The stakes could not be higher for California, for the country, for the entire planet. I live in California, so I’ve seen the changes. We have extreme droughts. We have incredible wildfires. We’re having such extreme weather that it’s no longer people saying this isn’t normal. It’s like it’s the new un-normal. Like, it is absolute climate chaos. The kinds of impossible impacts of climate that we learned about 20 years ago when we were first figuring this out, those are all happening now. Climate change is here. Climate change is now. In this context especially it is outrageous that he will not be a leader.

But I will also note that the communities that are living with this stuff, I mean, it’s been here now for a long, long time. This is not normal, nor is it new, is the impacts of climate.

The Climate March in San Francisco was a great example. There had been some tension with these climate marches around the world where some within labor- not all- some within labor weren’t comfortable really elevating the need to get off fossil fuels. And so there was a struggle in the months leading up to this climate march about can this climate march come out and say we need to get off fossil fuels? And in the past a number of environmentalists were so deferential to this, to the subgroup within labor who said they don’t want to talk about fossil fuels. And they said OK, we won’t talk about that. We won’t make you nervous. But you know, the time for that is done. We actually have to get off fossil fuels. And rather than fighting with the workers, let’s work together to create paths for meaningful, safe, dignified, just transitions.

And so what we saw here in San Francisco is the environmentalists won that battle, and they said we’re going to talk about- we’re going to talk about fossil fuel. And the great thing is there were tons of labor in that march. Everywhere I looked there were labor. It’s not true that we have to divide. We really can stay together and find a win-win solution for everybody except the fossil fuel executives. Those guys don’t win. But they had their century.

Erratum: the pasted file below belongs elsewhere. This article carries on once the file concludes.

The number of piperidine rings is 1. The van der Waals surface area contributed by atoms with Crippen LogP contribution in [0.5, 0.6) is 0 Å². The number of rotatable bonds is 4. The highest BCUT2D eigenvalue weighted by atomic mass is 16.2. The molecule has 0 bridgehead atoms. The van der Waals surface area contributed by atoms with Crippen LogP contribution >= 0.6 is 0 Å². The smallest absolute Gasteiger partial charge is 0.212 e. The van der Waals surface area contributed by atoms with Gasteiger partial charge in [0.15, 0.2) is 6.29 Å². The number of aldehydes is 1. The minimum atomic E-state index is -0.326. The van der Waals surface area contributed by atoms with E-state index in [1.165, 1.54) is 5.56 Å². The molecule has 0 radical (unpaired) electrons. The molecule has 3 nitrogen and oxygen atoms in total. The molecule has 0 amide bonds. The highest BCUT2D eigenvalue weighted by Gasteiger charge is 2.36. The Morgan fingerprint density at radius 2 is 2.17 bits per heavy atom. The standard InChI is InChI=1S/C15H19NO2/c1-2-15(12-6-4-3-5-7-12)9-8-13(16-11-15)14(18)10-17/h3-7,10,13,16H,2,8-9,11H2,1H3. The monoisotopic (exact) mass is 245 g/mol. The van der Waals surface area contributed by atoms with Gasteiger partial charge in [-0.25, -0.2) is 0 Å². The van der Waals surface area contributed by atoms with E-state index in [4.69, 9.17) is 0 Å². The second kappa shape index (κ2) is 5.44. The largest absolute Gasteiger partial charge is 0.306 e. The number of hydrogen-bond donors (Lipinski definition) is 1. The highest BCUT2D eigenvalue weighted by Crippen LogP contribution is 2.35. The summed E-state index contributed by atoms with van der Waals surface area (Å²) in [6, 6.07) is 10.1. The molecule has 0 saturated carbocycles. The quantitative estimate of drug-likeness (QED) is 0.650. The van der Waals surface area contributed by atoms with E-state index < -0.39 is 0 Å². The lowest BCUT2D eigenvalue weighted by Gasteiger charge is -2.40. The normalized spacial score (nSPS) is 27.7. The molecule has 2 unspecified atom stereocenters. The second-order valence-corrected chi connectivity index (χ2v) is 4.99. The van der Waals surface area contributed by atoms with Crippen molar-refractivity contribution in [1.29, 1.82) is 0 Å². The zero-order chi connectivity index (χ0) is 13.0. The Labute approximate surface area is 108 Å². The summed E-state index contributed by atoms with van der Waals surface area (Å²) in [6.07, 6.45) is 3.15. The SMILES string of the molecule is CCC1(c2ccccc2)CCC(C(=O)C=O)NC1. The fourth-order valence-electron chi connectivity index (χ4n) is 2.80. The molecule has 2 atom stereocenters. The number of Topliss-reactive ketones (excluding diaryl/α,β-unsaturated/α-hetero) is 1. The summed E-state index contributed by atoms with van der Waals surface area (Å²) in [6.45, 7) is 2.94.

If we try to keep our current systems of production and consumption in place and run it by solar energy instead of fossil fuel, we’re still doomed. We’re not just using dirty energy, we’re using too much energy and too much resources overall. So all over the planet the ecological systems that sustain life are being maxed out. We’re using too much water. We’re fishing too much fish. We’re using too much minerals. We’re using too much timber. We’re trying to get too much harvest out of the soil. I mean, we’re depleting our soils, depleting our forests, depleting our oceans. We’re really, really stressing the planet. And we use more each year than the planet can replenish.

So there’s a term that some people use called ‘one planet living,’ which is can we use, can we figure out how to live on this planet to use the amount of resources that one planet can produce? And it’s not like a theoretical question, we actually literally only have one planet. So we have to figure this out. So we need to use cleaner energy. We also have to use less energy. The good news is there’s so much potential to do that. We could design our buildings different. We could design our cities different. We could design our cultural norms around consumption differently. And we use more resources than any other country on the planet, and we’re not anywhere near the top of the happiest or the healthiest. So it’s like, let’s look at some of these other countries, some of the ways that they organize our society, and get in shape.

Whether you’re talking about in one particular town, or in a state, or in a country, or the world, over and over the communities that are most impacted by climate change and other environmental harm are low-income and communities of color, Indigenous communities, and women. I’ve worked on the issue of toxic waste for many, many years, and I often think of it as toxic waste follows the path of least resistance. It will seek out communities that are perceived to not have the educational or political or financial resources to fight back. And so whole areas of the planet have just been written off as sacrifice zones. They get the sewage treatment plants, they get the garbage incinerators, they often get the frontline of the brunt, impacts of climate change. They don’t have the resources to move.